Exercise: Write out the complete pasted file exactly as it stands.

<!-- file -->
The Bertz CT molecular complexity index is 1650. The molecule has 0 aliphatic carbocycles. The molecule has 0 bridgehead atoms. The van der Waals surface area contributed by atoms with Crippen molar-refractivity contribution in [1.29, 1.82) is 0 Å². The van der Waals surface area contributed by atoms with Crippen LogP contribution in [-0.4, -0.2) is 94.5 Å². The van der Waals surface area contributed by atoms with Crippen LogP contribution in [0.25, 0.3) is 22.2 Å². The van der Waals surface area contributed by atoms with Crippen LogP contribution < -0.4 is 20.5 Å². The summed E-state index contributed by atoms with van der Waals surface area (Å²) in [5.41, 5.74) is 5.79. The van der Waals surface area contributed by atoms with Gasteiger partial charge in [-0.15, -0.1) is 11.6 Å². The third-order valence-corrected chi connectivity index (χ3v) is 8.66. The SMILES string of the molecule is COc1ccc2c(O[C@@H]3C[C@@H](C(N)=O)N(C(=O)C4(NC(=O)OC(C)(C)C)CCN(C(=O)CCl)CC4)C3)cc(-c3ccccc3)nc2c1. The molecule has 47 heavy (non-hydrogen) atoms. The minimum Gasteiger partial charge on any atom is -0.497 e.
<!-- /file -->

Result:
The Bertz CT molecular complexity index is 1650. The molecule has 0 aliphatic carbocycles. The molecule has 0 bridgehead atoms. The van der Waals surface area contributed by atoms with Crippen molar-refractivity contribution in [1.29, 1.82) is 0 Å². The van der Waals surface area contributed by atoms with Crippen LogP contribution in [-0.4, -0.2) is 94.5 Å². The van der Waals surface area contributed by atoms with Crippen LogP contribution in [0.25, 0.3) is 22.2 Å². The van der Waals surface area contributed by atoms with Crippen LogP contribution < -0.4 is 20.5 Å². The summed E-state index contributed by atoms with van der Waals surface area (Å²) in [5.41, 5.74) is 5.79. The van der Waals surface area contributed by atoms with Gasteiger partial charge in [-0.15, -0.1) is 11.6 Å². The third-order valence-corrected chi connectivity index (χ3v) is 8.66. The SMILES string of the molecule is COc1ccc2c(O[C@@H]3C[C@@H](C(N)=O)N(C(=O)C4(NC(=O)OC(C)(C)C)CCN(C(=O)CCl)CC4)C3)cc(-c3ccccc3)nc2c1. The molecule has 47 heavy (non-hydrogen) atoms. The minimum Gasteiger partial charge on any atom is -0.497 e.